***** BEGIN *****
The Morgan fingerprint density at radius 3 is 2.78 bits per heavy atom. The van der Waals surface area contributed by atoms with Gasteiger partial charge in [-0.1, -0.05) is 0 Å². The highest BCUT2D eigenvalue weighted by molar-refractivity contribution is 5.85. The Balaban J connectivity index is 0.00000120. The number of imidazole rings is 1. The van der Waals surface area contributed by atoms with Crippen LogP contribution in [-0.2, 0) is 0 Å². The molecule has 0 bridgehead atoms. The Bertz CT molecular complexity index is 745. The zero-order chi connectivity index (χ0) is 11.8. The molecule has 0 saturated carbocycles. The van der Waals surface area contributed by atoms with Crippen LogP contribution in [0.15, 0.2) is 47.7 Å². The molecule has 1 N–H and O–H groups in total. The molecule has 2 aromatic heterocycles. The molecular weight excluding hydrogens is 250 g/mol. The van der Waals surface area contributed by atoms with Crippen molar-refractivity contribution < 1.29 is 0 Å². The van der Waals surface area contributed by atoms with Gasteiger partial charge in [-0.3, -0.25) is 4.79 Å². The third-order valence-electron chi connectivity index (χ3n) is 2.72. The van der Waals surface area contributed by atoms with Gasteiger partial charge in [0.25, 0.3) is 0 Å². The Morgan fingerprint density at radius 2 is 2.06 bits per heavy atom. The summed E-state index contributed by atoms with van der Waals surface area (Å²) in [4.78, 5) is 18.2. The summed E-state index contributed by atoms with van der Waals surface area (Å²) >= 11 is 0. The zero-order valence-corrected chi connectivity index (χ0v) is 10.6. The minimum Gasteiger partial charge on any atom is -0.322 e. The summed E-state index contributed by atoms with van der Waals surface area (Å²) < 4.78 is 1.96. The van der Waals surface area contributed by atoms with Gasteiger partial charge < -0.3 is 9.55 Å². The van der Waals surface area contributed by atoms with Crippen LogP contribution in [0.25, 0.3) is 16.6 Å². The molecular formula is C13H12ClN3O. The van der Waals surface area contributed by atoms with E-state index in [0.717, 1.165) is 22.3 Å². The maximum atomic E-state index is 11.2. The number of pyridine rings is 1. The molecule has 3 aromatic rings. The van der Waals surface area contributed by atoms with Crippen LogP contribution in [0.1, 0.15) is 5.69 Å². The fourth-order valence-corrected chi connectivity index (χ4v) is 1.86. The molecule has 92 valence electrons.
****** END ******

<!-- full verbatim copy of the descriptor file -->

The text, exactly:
The Morgan fingerprint density at radius 3 is 2.78 bits per heavy atom. The van der Waals surface area contributed by atoms with Gasteiger partial charge in [-0.1, -0.05) is 0 Å². The highest BCUT2D eigenvalue weighted by molar-refractivity contribution is 5.85. The Balaban J connectivity index is 0.00000120. The number of imidazole rings is 1. The van der Waals surface area contributed by atoms with Crippen LogP contribution in [-0.2, 0) is 0 Å². The molecule has 0 bridgehead atoms. The Bertz CT molecular complexity index is 745. The zero-order chi connectivity index (χ0) is 11.8. The molecule has 0 saturated carbocycles. The van der Waals surface area contributed by atoms with Crippen LogP contribution in [0.15, 0.2) is 47.7 Å². The molecule has 1 N–H and O–H groups in total. The molecule has 2 aromatic heterocycles. The molecular weight excluding hydrogens is 250 g/mol. The van der Waals surface area contributed by atoms with Crippen molar-refractivity contribution < 1.29 is 0 Å². The van der Waals surface area contributed by atoms with Gasteiger partial charge in [-0.3, -0.25) is 4.79 Å². The third-order valence-electron chi connectivity index (χ3n) is 2.72. The van der Waals surface area contributed by atoms with Gasteiger partial charge in [0.25, 0.3) is 0 Å². The Morgan fingerprint density at radius 2 is 2.06 bits per heavy atom. The summed E-state index contributed by atoms with van der Waals surface area (Å²) in [4.78, 5) is 18.2. The summed E-state index contributed by atoms with van der Waals surface area (Å²) >= 11 is 0. The zero-order valence-corrected chi connectivity index (χ0v) is 10.6. The minimum Gasteiger partial charge on any atom is -0.322 e. The summed E-state index contributed by atoms with van der Waals surface area (Å²) < 4.78 is 1.96. The van der Waals surface area contributed by atoms with Gasteiger partial charge < -0.3 is 9.55 Å². The van der Waals surface area contributed by atoms with Crippen LogP contribution in [0.25, 0.3) is 16.6 Å². The molecular formula is C13H12ClN3O. The van der Waals surface area contributed by atoms with E-state index in [0.717, 1.165) is 22.3 Å². The maximum atomic E-state index is 11.2. The number of pyridine rings is 1. The molecule has 3 aromatic rings. The van der Waals surface area contributed by atoms with Crippen LogP contribution in [0.1, 0.15) is 5.69 Å². The fourth-order valence-corrected chi connectivity index (χ4v) is 1.86. The molecule has 92 valence electrons.